Attacks by the CODECO militia, one of 120 rebel groups in the eastern Democratic Republic of the Congo, have displaced hundreds of thousands of people.
One month since rebels closed in on Drodro village in the eastern Democratic Republic of the Congo, the once bustling wards of its hospital are empty, and Dr James Semire strolls the darkened corridors wondering when patients will dare to return.
The community is one of many in Ituri province’s Djugu territory that has seen a surge in attacks by a coalition of militia groups called the Cooperative for the Development of the Congo (CODECO). About 550,000 people have been forced to flee their homes from January to March, according to UN data.
Semire said members of the Hema herding community started to abandon Drodro in mid-March before a rumoured CODECO advance. The group – which claims to defend the interests of Lendu farmers, who have long been in conflict with Hema herders – is one of 120 known militias that have destabilised the eastern DRC since the 1990s.
Most Hema locals had left by March 22, the day CODECO fighters took up positions on a hillside near Drodro in broad daylight, the doctor recalled.
“Suddenly, someone came to tell me that there were gunshots outside,” said Semire, who also fled his home but still works in the hospital in case any people come in needing treatment.
“There are repeated attacks,” he said. “This delays the return of people here because it creates doubts.”
The CODECO raids have worsened a longstanding humanitarian crisis in Ituri province, where 3 million people are in desperate need of aid, according to the UN humanitarian agency.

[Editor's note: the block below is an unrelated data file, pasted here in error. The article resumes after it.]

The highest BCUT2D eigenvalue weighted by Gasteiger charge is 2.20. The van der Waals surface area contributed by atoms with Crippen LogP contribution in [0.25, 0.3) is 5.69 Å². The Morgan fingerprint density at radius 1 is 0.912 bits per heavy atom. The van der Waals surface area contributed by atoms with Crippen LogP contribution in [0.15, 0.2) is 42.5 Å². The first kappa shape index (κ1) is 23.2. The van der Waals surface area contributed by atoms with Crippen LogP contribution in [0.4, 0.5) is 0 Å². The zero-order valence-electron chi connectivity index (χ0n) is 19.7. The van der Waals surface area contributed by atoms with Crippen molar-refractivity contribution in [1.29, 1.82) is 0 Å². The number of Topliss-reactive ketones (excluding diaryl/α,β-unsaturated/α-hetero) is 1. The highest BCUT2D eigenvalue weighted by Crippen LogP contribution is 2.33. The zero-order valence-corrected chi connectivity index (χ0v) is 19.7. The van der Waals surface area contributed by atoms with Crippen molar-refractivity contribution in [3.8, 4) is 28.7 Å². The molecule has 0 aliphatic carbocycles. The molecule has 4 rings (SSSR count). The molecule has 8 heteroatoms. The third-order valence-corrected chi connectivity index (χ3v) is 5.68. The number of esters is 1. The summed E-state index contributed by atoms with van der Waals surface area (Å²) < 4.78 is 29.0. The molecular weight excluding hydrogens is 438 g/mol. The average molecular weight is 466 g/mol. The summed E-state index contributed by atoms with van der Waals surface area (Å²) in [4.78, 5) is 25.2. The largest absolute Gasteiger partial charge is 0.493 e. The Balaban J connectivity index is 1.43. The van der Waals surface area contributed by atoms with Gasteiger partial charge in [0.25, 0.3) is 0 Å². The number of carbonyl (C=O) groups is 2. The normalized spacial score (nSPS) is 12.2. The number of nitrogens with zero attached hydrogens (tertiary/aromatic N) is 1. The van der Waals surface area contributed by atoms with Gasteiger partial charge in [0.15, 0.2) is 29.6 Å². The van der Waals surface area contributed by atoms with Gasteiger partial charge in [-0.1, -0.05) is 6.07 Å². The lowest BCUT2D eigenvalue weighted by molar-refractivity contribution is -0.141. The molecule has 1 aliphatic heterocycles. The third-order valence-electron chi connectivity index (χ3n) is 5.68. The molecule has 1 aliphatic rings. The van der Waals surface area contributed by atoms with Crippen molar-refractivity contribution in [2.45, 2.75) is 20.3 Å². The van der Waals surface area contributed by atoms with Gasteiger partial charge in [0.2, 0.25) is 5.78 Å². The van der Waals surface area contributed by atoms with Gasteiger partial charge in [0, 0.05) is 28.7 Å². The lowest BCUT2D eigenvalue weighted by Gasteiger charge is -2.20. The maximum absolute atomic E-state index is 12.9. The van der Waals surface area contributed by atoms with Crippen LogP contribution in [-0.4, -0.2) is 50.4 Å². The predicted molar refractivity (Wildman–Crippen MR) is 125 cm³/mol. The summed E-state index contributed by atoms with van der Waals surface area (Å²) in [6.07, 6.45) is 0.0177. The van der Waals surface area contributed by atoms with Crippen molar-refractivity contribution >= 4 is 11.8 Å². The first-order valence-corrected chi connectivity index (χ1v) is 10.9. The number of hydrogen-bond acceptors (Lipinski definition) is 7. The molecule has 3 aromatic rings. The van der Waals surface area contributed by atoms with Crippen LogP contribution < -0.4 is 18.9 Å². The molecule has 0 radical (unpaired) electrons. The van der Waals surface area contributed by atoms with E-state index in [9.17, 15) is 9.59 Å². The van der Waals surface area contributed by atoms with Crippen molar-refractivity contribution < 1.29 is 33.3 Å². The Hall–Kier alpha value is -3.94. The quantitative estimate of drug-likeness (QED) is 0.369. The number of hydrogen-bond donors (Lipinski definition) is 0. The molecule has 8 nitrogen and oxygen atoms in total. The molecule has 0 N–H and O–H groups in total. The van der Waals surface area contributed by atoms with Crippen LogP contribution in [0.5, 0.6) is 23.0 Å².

Driven from the sources of their livelihood, Ituri’s displaced people have gathered in areas of perceived safety such as Rhoe, a camp of ramshackle huts near a UN peacekeeping base north of Drodro. Its population has nearly doubled to 65,000 since the beginning of 2023, according to camp representative Samuel Kpadjanga.
The needs of the camp’s residents are acute. Some dwellings are little more than ragged lengths of canvas stretched over sticks. Many residents are also traumatised after losing their homes and possessions and suffering physical or sexual violence, said Grace Mugisalonga, a mental health expert at Rhoe for the medical charity Medecins Sans Frontieres (Doctors Without Borders).
The road between Rhoe and the provincial capital, Bunia, about 70km (45 miles) to the southwest, is dotted with CODECO checkpoints, which squeeze the camp’s supplies. The presence of fighters in the forests and fields around the camp makes attacks on those who venture out a regular occurrence, Kpadjanga said.
One resident, who asked not to be named, said a day earlier she had been held at gunpoint by three men in a nearby field.
“They argued. One said they should kill me, another said no. My life is safe, but they took everything from me, my scythe, my money,” she said back in a hut at Rhoe camp as a toddler peeked at her from the doorway.
In 2021, the government of the Democratic Republic of the Congo declared a “state of siege” for both Ituri and the neighbouring province of North Kivu because of escalating violence.
The country has the largest population of internally displaced people on the African continent with the UN estimating at least 5.6 million have fled their homes.
The attacks have spilled over from villages to shelters housing the internally displaced, according to the UN. The Plaine Savo camp has been repeatedly attacked by armed groups, including those affiliated with CODECO, leaving families dead and shelters burned to the ground.